View this table: View inline View popup Table 1.

Trace of cocatalyst and solvent on the organocatalytic pyrroloinExecuteline construction

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Experiments that probe the scope of the tryptamine N(1) and N(10) substituents are summarized in Table 2. The reaction appears quite tolerant with respect to the steric contribution of the N(10) carbamate substituent (R = Et, allyl t-Bu, entries 1–5, ≥82% yield, 89–90% ee). As revealed in entries 2–5, the reaction can also accommodate a variety of electron Executenating N(1)-inExecutele substituents (entry 2, N-allyl, 89% ee; entry 3, N-prenyl, 89% ee; entry 5, N-Bn, 90% ee). To demonstrate the preparative utility, the addition of N (10)-BOC-N (1)-benzyltryptamine to acrolein was performed on a 2 mmol scale with catalyst 8a to afford the corRetorting pyrroloinExecuteline (entry 5) in 90% ee and 82% yield.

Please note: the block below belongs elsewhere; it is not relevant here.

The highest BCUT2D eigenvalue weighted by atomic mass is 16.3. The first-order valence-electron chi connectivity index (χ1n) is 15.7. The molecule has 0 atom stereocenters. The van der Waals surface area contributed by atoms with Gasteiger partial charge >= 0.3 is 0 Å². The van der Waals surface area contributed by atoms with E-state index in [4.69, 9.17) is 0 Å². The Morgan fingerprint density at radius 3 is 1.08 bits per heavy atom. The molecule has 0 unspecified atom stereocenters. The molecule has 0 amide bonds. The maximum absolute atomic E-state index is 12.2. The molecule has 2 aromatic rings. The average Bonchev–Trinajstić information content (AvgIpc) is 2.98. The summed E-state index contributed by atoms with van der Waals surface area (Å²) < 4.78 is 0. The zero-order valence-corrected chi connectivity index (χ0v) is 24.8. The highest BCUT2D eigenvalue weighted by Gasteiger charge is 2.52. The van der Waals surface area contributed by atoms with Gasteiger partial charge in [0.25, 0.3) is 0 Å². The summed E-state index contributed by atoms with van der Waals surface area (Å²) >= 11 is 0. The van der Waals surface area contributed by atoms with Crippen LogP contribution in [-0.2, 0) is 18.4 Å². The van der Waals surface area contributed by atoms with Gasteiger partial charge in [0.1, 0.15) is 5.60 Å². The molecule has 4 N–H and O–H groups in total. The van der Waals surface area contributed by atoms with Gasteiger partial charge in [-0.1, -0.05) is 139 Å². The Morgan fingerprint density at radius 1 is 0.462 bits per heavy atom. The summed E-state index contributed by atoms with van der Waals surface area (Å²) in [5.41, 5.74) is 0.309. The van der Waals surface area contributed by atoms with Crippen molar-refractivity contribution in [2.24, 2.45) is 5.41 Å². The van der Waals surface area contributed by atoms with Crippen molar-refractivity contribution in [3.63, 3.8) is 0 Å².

View this table: View inline View popup Table 2.

Enantioselective pyrroloinExecuteline formation with representative N(1)- and N(10)-substituted tryptamines